We added a 1995 Toyota Tercel (aka The Puddle Jumper) that belonged to my wife’s aunt. It is now in Nevada as we gave it to our grandkids — Amaris, Malachi and (very soon) Eliana Hornbuckle.
As I conclude this trip down my vehicle memory lane, I count the current number of vehicles in my driveway. We now have a mere five vehicles: my dad’s 1997 GMC pickup, a 2007 White Buick Lucerne, a 2002 Blue Cavalier, a 2008 Silver Impala and a 2007 Cadillac STS (just purchased as my second mid-life crisis vehicle). I value the skill of my mechanic nearly as much as the expertise of my medical doctor. With older vehicles, one of them is often at the doctor’s office, as well as one of my fleet is often “on loan” to someone. That leaves my pickup and a couple of cars for daily use.
What features do you most appreciate on the older cars you drove, that youngsters today will have no idea about, unless they drive an oldie? Dimmer switch on the floor, three on the tree (stick shift on the column), automatic shoulder harnesses for seat belts, and more horses under the hood than most current vehicles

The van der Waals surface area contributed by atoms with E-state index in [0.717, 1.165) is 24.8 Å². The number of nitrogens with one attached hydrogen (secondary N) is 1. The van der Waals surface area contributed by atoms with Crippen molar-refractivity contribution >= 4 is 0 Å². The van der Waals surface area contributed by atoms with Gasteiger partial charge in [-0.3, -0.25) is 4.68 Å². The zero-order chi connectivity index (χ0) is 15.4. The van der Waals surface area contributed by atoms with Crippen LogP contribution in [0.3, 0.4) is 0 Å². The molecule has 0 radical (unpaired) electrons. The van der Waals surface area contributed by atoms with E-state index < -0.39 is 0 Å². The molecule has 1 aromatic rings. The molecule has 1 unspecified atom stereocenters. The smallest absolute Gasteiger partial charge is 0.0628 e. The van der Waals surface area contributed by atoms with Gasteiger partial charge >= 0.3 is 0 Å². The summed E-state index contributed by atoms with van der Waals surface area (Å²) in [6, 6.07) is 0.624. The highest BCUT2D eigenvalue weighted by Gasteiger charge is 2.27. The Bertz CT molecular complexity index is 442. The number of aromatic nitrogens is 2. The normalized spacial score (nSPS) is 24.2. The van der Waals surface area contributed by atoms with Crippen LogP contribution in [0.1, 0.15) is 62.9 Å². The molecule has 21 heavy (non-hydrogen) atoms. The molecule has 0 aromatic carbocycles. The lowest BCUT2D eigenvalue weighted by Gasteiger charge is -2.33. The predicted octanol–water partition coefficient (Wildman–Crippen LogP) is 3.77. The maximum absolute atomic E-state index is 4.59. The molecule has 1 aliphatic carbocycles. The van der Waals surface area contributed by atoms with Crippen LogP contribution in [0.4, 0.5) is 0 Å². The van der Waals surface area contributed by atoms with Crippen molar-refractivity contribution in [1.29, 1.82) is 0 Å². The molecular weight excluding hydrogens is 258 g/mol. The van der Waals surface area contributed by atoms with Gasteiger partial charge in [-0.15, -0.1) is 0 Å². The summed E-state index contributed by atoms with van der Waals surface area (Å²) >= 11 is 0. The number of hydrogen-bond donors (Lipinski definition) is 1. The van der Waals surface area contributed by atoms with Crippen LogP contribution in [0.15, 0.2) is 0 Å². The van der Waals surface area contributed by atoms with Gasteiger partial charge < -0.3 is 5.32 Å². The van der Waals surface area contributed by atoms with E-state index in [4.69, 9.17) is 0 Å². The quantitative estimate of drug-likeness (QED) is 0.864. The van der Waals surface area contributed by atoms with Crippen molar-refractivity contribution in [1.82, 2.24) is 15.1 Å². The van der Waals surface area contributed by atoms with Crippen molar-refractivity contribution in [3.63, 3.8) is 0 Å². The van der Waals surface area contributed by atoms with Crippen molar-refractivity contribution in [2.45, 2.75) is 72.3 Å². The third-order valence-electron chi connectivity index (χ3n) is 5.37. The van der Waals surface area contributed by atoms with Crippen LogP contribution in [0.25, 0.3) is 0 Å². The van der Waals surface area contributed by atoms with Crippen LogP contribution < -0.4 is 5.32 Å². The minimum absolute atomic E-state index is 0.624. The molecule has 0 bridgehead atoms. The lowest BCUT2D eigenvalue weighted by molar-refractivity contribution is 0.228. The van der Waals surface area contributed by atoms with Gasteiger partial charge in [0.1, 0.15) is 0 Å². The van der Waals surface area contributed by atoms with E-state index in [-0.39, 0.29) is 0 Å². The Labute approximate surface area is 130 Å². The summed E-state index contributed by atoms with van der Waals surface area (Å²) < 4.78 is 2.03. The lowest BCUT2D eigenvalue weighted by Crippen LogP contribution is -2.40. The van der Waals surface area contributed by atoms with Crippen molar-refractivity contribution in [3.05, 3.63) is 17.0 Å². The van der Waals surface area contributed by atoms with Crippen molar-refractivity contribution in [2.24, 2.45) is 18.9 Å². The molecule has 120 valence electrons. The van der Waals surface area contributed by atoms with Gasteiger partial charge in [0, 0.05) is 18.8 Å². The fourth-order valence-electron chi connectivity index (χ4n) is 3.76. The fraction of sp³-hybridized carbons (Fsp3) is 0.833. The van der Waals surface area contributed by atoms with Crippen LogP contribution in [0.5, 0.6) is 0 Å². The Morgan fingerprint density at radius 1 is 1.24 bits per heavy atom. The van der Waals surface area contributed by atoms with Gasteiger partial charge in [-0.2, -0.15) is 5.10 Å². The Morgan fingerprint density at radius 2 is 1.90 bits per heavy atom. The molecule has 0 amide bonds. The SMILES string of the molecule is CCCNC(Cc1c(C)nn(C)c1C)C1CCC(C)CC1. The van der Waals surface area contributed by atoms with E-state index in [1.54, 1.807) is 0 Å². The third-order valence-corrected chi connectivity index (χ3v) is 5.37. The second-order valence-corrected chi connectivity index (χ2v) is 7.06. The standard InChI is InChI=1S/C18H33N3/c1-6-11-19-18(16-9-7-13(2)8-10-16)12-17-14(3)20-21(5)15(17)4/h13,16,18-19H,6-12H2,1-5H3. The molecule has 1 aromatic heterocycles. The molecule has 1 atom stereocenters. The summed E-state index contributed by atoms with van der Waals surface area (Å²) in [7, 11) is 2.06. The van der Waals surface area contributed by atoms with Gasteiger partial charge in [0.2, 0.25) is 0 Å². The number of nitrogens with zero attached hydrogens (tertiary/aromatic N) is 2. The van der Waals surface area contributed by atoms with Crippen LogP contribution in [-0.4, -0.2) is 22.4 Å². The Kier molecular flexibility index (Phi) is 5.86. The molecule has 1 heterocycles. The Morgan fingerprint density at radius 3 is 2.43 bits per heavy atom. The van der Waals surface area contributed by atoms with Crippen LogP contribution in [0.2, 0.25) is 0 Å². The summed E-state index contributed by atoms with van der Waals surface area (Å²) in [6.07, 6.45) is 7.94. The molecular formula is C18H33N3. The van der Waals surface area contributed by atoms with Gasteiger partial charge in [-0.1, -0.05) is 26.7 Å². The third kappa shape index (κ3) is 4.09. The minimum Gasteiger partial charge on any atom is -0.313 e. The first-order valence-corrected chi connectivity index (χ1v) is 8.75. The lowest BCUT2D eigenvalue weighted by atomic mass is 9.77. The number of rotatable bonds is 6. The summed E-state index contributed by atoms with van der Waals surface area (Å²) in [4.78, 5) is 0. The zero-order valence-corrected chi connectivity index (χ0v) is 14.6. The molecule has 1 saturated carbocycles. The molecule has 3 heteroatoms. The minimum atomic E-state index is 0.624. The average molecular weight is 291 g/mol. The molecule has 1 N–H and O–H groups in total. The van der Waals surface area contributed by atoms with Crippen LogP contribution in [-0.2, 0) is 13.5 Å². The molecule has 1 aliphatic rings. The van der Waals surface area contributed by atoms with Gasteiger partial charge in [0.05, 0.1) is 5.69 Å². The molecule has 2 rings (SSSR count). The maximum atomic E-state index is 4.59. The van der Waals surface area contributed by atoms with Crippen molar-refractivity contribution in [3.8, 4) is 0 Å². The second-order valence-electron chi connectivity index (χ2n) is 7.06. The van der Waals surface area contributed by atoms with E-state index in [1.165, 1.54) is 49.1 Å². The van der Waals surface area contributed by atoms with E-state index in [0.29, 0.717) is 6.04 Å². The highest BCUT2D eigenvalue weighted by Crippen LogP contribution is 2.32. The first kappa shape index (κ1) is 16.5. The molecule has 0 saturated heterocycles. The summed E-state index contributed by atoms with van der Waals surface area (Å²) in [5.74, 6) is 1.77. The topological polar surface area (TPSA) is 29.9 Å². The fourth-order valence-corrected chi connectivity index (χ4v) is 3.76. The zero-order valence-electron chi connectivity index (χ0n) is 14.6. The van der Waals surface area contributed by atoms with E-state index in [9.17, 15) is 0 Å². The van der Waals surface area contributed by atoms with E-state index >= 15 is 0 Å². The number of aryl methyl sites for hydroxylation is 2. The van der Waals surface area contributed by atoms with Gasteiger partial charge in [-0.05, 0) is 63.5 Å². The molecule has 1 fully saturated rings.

What brand of cars were you most in love with when you were younger, and why; what brand of cars are you most in love with now, and why? I have always been a GM and Mopar fan. Fords have never appealed to me and foreign cars are just that, foreign to me. I like American-made, as did my parents.
Fill in the blank:
Cars of today sure don’t (__) like the old ones. Doug says, “hold up…too much plastic instead of steel.”
If I could drive any older car right now, I’d drive (__). Doug says, “a DeLorean with the time machine capabilities of “Back to the Future” because it would be fun to jump back or go forward in time.
One thing I don’t miss so much about older cars is (__). Doug says, “the absence of safety features, such as seat belts, air bags, lane reminders, blind spot indicators, back-up cameras and cruise control.
My parents would never believe that (__) in the first car I owned. Doug says, “we actually were not hurt when a truck sideswiped my sister, girlfriend (now wife) and me.”